Thomas Jefferson, arguing that ideas should be free to roam about the Earth, noted that he could easily ignite another person's candle with his own, and lose none of his own light in the process.
This should be the model for the storage and dissemination of public records in Utah. It should not cost the state or any individual a significant amount of money for access to all public records, at any time, for any reason.
The fact that it still makes sense to some in positions of power in Utah that it would cost some $14,000 just to pull and reproduce records associated with the last reapportionment of the state's congressional districts shows that too many state documents are seen as privileged information that can only be divulged at some absurdly high cost.
Admittedly, the Utah Democratic Party poisoned the well a bit when its leaders said that the purpose of seeking emails and other legislative communications leading up to the creation of the new congressional districts was to file a lawsuit.
Democrats later withdrew that threat, despite the fact that one need not be a devoted Democrat to see that the districts the Republican-controlled Legislature came up with appear drawn specifically to disadvantage urbanites and what passes for liberal voters in Utah. The threatened legal action still hung over the process, though, making it possible for the Legislative Records Committee to uphold its staff's ruling that the records search was not done for the benefit of the public, but only for the benefit of one political party.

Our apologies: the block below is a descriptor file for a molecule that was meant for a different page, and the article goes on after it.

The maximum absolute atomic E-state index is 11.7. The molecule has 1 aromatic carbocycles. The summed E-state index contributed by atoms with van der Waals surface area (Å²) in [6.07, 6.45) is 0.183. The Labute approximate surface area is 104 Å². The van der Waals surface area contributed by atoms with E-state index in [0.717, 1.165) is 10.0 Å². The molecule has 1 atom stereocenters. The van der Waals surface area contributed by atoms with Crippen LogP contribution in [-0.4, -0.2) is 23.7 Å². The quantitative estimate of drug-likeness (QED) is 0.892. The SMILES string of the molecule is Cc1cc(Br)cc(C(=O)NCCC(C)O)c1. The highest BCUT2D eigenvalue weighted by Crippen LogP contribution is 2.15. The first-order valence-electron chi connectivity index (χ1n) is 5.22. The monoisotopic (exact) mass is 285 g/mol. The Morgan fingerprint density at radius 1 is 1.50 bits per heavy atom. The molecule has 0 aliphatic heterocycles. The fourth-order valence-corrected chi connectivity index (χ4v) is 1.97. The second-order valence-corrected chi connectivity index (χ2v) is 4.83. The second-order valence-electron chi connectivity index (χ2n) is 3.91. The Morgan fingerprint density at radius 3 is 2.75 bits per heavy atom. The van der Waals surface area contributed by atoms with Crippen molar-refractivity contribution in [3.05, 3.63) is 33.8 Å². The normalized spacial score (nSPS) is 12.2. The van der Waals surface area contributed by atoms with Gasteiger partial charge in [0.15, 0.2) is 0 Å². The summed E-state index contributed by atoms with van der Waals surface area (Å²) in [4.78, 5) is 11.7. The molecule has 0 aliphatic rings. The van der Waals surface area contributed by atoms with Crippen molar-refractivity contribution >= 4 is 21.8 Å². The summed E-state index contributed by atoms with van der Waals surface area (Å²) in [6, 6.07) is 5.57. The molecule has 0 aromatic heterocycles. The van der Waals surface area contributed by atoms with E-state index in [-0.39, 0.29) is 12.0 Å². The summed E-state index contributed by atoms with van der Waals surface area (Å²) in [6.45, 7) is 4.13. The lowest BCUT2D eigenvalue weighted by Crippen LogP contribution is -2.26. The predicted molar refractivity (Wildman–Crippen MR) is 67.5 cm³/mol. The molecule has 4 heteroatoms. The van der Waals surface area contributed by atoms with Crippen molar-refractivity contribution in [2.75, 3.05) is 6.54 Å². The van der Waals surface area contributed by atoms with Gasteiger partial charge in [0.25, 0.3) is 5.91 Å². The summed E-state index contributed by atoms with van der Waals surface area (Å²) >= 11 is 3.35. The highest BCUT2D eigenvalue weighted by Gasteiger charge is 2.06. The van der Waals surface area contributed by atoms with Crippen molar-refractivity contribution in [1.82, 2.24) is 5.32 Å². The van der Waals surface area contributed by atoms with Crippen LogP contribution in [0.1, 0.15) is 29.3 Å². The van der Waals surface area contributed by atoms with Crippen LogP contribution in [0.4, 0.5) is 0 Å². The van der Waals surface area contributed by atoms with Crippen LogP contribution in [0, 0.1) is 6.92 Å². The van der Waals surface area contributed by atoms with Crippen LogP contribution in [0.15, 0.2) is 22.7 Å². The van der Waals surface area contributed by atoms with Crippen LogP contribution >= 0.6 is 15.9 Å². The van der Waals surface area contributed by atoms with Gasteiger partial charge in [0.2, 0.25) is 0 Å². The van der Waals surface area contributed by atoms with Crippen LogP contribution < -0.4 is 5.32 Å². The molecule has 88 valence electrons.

That is, of course, bunk.
Nothing is more crucial to the public's faith in their government than the confidence that laws are being made in public. And few laws are more important than those that deal with the exercise of democracy itself. Records that show how the state's new congressional districts came to be can only support or undermine the public's faith in their own government's commitment to free and fair elections.
The paper or, these days, email trail that the Democrats wanted should not have cost anybody $14,000. It should have been readily available to anyone with a thumb drive and a good guess as to what key words to search for.
If the information that would lay out the drafting of the districts was not that easily found, then that's the fault of the state's information technology establishment. And that's really sad, given how wonderful that system is for so many other purposes, from registering to vote, to following the progress of legislative bills, to getting any of a number of licenses.
The existing system still makes it too easy to hide crucial information. That has to be changed.